One time when we were working in Kenya, the leaders of the church located on our school compound began sharing the information that our church was going to have a very special visitor in a couple of weeks. Now, this information reached me in Kiswahili and I have to confess that when the special visitor was described as a “nail”, I got confused. With a couple of questions, the confusion cleared up and I got interested in the visitor as well. In Kiswahili, the word for “nail” and the word for a member of the Somali tribe are very close and since I dealt with a lot more nails in the village than Somalis, I can allow myself this confusion.

The Somali who was going to visit had recently become a believer–which was at that time a death sentence among many Somalis, who are Muslim. According to the story, when the man became a follower of Christ, his family held his funeral and several relatives vowed to kill him. To protect him, various church groups and leaders were moving him around the country and providing protection as he developed his new faith.

I begin with that story for a reason. It has become relatively common for Christians in North America to talk about the persecution that we believers are facing in our culture today. I find there is an increase in this kind of talk at this time of the year. We have seen our culture downplay and remove overtly Christian aspects of the Christmas season and replace them with more generic elements: “Season’s Greetings” or “Happy Holidays” rather than “Merry Christmas”; schools calling Christmas concerts something different; manger scenes being removed or banned from public places; “White Christmas” being played in malls rather than “Away in a manger”.

All these things plus all the things that I haven’t mentioned are signs of organized, sanctioned and ruthless persecution of Christians, at least according to some vocal believers, who often go on to tell us how much worse it will get, how it is all a sign of the end times and how we need to resist and push back against it.

I tend to get very irritated with this line of reasoning. We are not being persecuted for our faith in North America, especially when we consider the case of the Somali Christian who I talked about at the beginning of this post.

What we are seeing happen is not a persecution of Christian believers but the removal of privileges and perks that we have enjoyed as part of the Western culture that are being seen as unfair in a culture that has become more and more multi-cultural and less and less influenced by any one cultural line.

In a way, what is happening is a direct result of the influence the Christian faith has had on our culture. As a faith, we have taught things like equality of all before God; love and respect for all; individual freedom; concern for the oppressed and so on–our faith message seeks to remove oppression in all forms beginning with the internal life of the individual and moving on to the cultural life of a nation. While the church has a history of some very bad choices, we also have a history of influencing our culture in a positive way when it comes to the respect of others.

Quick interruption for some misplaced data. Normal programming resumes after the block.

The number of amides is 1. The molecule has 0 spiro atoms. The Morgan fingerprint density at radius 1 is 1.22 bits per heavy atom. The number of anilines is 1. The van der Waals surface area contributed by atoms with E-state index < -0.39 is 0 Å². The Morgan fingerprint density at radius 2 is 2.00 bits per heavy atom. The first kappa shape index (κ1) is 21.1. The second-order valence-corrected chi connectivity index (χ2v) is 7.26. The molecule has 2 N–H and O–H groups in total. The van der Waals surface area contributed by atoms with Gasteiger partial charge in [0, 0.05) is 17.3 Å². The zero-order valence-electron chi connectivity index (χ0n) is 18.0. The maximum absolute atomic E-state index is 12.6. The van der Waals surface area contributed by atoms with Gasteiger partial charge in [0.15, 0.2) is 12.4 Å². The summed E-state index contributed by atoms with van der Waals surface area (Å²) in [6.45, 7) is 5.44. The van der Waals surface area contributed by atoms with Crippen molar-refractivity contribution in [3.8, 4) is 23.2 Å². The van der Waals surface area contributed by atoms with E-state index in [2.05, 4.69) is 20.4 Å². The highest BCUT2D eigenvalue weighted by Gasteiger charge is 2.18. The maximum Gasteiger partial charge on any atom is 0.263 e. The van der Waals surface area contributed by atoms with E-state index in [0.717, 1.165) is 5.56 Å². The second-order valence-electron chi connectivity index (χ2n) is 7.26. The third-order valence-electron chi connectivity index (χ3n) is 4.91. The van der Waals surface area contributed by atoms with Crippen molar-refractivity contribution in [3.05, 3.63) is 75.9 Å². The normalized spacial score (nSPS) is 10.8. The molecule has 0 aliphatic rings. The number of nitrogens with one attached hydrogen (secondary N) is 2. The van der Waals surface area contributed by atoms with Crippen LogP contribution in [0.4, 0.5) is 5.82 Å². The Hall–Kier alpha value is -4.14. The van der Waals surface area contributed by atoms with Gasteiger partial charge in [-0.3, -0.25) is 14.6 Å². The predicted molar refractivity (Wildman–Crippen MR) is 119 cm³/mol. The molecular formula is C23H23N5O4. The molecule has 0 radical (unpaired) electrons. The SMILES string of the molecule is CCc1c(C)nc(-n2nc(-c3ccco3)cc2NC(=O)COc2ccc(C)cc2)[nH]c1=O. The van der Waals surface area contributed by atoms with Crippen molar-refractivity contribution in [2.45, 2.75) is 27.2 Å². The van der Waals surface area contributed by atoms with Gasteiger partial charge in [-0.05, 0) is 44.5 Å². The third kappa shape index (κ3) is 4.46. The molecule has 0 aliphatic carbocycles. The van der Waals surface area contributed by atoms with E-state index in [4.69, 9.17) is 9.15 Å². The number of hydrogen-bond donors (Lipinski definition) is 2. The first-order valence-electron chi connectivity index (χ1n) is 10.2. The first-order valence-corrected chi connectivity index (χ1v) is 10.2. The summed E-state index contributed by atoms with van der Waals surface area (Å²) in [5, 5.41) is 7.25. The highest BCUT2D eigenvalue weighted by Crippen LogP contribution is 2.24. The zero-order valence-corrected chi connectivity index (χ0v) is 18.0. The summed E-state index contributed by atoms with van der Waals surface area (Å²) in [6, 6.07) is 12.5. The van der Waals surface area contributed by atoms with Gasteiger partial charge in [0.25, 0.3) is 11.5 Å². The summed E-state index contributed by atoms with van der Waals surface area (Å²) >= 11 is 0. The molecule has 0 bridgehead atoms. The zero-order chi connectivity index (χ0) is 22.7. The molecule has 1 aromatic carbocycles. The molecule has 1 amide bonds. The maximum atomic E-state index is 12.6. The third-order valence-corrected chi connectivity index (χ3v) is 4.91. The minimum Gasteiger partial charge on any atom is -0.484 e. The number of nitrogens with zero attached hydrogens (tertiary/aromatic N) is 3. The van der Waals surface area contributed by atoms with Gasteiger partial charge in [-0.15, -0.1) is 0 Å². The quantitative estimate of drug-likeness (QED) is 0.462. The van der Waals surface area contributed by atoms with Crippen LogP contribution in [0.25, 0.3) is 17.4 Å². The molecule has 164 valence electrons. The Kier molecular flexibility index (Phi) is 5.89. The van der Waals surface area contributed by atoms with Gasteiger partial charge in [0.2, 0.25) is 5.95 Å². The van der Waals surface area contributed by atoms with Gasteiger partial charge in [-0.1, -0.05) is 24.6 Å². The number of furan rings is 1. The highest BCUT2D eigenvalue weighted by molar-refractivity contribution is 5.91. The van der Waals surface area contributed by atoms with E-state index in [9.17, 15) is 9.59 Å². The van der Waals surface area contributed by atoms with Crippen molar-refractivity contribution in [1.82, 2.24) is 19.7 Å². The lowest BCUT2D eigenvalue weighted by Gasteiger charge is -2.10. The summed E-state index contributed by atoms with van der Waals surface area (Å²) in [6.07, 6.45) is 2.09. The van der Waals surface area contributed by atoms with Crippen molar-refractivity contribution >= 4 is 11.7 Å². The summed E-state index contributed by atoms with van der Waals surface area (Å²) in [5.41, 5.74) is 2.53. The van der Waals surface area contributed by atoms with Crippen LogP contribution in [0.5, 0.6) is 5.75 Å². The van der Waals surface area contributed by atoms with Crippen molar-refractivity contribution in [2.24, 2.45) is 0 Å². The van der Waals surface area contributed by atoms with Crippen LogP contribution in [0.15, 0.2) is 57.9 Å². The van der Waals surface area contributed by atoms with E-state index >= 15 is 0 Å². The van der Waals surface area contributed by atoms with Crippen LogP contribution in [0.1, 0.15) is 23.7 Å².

Losing privileges and perks is painful–but it is not persecution. When we are a part of a culture that celebrates Hanukah, Kwanza, Christmas and other cultural and religious events all around the same time, why should one have any more privilege than another? Certainly, we as Christians can claim historical precedent–but that is a very shaky claim since many of the perks we enjoy are not that old historically.

The situation we face as believers in North America is not persecution–it is the leveling of the playing field so that everyone has the same rights and privileges, which is a very Christian perspective on life. To call the natural working out of Christian love and respect for others within our culture persecution is to make two mistakes. First, it tries to go back to a mythical time in the past when unfairness was called Christian.

But more than that, it cheapens and demeans the real persecution of believers who live and believe in places where jail, beatings and death are the direct result of a decision to follow Christ. We should pray for God’s help for those who face real persecution and as well, give thanks to God that our faith has helped our culture become a more accepting place for diverse people to live.

May the peace of God be with you.


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